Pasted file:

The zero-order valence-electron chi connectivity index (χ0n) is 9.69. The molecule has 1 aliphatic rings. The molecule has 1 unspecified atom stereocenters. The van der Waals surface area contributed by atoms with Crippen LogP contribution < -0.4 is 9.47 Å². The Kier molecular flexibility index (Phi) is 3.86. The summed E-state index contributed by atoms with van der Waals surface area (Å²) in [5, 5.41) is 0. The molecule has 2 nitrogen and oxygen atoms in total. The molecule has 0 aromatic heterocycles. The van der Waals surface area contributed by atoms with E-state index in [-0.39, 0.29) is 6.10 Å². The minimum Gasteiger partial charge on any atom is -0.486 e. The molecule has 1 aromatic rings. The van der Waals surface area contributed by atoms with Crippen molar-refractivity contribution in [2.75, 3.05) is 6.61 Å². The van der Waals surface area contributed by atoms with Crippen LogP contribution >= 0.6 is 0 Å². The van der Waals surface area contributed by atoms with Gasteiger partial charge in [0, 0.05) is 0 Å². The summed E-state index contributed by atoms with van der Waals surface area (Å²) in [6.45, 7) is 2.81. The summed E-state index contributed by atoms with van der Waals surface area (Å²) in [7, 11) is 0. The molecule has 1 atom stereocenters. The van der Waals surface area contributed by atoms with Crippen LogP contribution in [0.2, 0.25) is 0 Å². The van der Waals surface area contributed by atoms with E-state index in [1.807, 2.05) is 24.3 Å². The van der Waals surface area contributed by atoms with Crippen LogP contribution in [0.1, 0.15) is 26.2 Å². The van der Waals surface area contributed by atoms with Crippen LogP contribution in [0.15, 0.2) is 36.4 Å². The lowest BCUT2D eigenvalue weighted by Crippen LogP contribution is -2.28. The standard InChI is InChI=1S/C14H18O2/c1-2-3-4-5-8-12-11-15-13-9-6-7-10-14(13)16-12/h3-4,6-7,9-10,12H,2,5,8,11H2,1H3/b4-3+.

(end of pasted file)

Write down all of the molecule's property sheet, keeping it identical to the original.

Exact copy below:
The zero-order valence-electron chi connectivity index (χ0n) is 9.69. The molecule has 1 aliphatic rings. The molecule has 1 unspecified atom stereocenters. The van der Waals surface area contributed by atoms with Crippen LogP contribution < -0.4 is 9.47 Å². The Kier molecular flexibility index (Phi) is 3.86. The summed E-state index contributed by atoms with van der Waals surface area (Å²) in [5, 5.41) is 0. The molecule has 2 nitrogen and oxygen atoms in total. The molecule has 0 aromatic heterocycles. The van der Waals surface area contributed by atoms with E-state index in [-0.39, 0.29) is 6.10 Å². The minimum Gasteiger partial charge on any atom is -0.486 e. The molecule has 1 aromatic rings. The van der Waals surface area contributed by atoms with Crippen molar-refractivity contribution in [2.75, 3.05) is 6.61 Å². The van der Waals surface area contributed by atoms with Crippen LogP contribution >= 0.6 is 0 Å². The van der Waals surface area contributed by atoms with Gasteiger partial charge in [0, 0.05) is 0 Å². The summed E-state index contributed by atoms with van der Waals surface area (Å²) in [6.45, 7) is 2.81. The summed E-state index contributed by atoms with van der Waals surface area (Å²) in [7, 11) is 0. The molecule has 1 atom stereocenters. The van der Waals surface area contributed by atoms with Crippen LogP contribution in [0.2, 0.25) is 0 Å². The van der Waals surface area contributed by atoms with E-state index in [1.807, 2.05) is 24.3 Å². The van der Waals surface area contributed by atoms with Crippen LogP contribution in [0.1, 0.15) is 26.2 Å². The van der Waals surface area contributed by atoms with Crippen LogP contribution in [0.15, 0.2) is 36.4 Å². The lowest BCUT2D eigenvalue weighted by Crippen LogP contribution is -2.28. The standard InChI is InChI=1S/C14H18O2/c1-2-3-4-5-8-12-11-15-13-9-6-7-10-14(13)16-12/h3-4,6-7,9-10,12H,2,5,8,11H2,1H3/b4-3+.